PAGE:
COVID-19, Inflammatory Syndrome Cases Rise Among Children in DC Area

A doctor at Children's National Hospital says it's rare for kids to develop serious coronavirus symptoms, but children do catch COVID-19

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Doctors at Children’s National Hospital in D.C. are seeing surges of children diagnosed with COVID-19.

There’s been an uptick in acute, recent COVID-19 infections. At the same time, more children are being diagnosed with multisystem inflammatory syndrome in children (MIS-C), a condition where the immune system has an exaggerated and harmful response to the virus.

The syndrome is rare but can develop weeks after coronavirus symptoms clear up and affect major organs, potentially leading to heart failure or even death.

“We’re seeing the MISC-C bump from Thanksgiving,” Dr. Bernhard Wiedermann said. “Some of them are very, very sick with life-threatening illness.”

The expects the hospital to be treating the surge for the next few weeks.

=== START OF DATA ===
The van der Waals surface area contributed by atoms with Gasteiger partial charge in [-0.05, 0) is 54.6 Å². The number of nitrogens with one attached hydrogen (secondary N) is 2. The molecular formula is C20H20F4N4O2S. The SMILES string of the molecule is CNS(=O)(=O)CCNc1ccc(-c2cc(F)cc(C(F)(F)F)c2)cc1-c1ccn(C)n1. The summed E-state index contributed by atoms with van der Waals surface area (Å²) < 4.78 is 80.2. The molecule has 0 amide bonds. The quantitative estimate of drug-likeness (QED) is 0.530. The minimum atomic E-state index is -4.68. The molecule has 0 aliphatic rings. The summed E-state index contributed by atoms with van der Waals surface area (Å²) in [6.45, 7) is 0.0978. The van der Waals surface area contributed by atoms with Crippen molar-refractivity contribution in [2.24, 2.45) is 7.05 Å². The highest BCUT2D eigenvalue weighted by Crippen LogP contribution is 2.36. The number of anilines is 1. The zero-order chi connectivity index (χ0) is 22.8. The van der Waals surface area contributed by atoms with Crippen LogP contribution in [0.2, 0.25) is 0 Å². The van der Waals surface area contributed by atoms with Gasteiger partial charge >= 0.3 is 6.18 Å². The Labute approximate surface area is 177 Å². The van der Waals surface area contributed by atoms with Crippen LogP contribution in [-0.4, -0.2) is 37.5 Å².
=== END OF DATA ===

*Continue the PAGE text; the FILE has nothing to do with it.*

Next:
It’s rare for children to have any serious coronavirus symptoms, but about 2.5 million kids nationwide have tested positive for the illness.

Wiedermann points to vaccines as a future turning point in the pandemic, although no one knows when a vaccine will become available to children.

Clinical trials are now underway to see how children 12 and up react to coronavirus vaccines, but data for children 11 and younger may not be available more than a year.

Younger children appear less likely to spread the virus, leading Dr. Wiedermann to say reopening schools with precautionary measures could be done safely in the D.C. region.

Wearing a mask, staying six feet apart, avoiding indoor crowds and frequent hand washing are still the best ways to keep your family safe from COVID-19, Wiedermann said.

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